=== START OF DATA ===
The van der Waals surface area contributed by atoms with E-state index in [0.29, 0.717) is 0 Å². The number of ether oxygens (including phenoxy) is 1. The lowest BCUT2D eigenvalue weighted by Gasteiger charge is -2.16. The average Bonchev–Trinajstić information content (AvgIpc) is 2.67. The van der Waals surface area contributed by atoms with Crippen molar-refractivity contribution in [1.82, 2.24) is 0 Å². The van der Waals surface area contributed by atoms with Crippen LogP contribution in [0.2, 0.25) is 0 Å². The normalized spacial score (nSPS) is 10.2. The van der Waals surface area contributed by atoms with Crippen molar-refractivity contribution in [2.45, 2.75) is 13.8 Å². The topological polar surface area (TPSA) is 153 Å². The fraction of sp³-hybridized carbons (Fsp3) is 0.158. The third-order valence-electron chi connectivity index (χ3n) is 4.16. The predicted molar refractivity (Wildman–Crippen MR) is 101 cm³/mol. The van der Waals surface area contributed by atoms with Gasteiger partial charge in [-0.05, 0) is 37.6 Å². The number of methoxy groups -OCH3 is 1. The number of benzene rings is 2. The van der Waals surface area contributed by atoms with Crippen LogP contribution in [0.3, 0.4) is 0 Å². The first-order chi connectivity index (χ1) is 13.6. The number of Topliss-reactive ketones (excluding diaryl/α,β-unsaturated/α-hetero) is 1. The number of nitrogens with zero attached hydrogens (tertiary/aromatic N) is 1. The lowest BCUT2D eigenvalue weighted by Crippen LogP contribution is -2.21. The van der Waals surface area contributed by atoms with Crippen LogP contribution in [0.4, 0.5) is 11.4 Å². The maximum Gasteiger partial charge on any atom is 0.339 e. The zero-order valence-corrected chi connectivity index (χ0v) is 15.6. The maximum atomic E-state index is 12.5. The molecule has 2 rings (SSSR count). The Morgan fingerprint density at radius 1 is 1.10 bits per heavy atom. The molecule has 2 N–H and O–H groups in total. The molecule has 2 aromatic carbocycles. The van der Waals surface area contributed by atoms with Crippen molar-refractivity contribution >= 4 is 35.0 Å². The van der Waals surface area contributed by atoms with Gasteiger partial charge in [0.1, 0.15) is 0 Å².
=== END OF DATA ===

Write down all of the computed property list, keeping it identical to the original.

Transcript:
The van der Waals surface area contributed by atoms with E-state index in [0.29, 0.717) is 0 Å². The number of ether oxygens (including phenoxy) is 1. The lowest BCUT2D eigenvalue weighted by Gasteiger charge is -2.16. The average Bonchev–Trinajstić information content (AvgIpc) is 2.67. The van der Waals surface area contributed by atoms with Crippen molar-refractivity contribution in [1.82, 2.24) is 0 Å². The van der Waals surface area contributed by atoms with Crippen LogP contribution in [0.2, 0.25) is 0 Å². The normalized spacial score (nSPS) is 10.2. The van der Waals surface area contributed by atoms with Crippen molar-refractivity contribution in [2.45, 2.75) is 13.8 Å². The topological polar surface area (TPSA) is 153 Å². The fraction of sp³-hybridized carbons (Fsp3) is 0.158. The third-order valence-electron chi connectivity index (χ3n) is 4.16. The predicted molar refractivity (Wildman–Crippen MR) is 101 cm³/mol. The van der Waals surface area contributed by atoms with Gasteiger partial charge in [-0.05, 0) is 37.6 Å². The number of methoxy groups -OCH3 is 1. The number of benzene rings is 2. The van der Waals surface area contributed by atoms with Crippen LogP contribution in [0.3, 0.4) is 0 Å². The first-order chi connectivity index (χ1) is 13.6. The number of Topliss-reactive ketones (excluding diaryl/α,β-unsaturated/α-hetero) is 1. The number of nitrogens with zero attached hydrogens (tertiary/aromatic N) is 1. The lowest BCUT2D eigenvalue weighted by Crippen LogP contribution is -2.21. The van der Waals surface area contributed by atoms with Crippen LogP contribution in [0.4, 0.5) is 11.4 Å². The maximum Gasteiger partial charge on any atom is 0.339 e. The zero-order valence-corrected chi connectivity index (χ0v) is 15.6. The maximum atomic E-state index is 12.5. The molecule has 2 rings (SSSR count). The Morgan fingerprint density at radius 1 is 1.10 bits per heavy atom. The molecule has 2 N–H and O–H groups in total. The molecule has 2 aromatic carbocycles. The van der Waals surface area contributed by atoms with Crippen molar-refractivity contribution >= 4 is 35.0 Å². The van der Waals surface area contributed by atoms with Gasteiger partial charge in [0.1, 0.15) is 0 Å².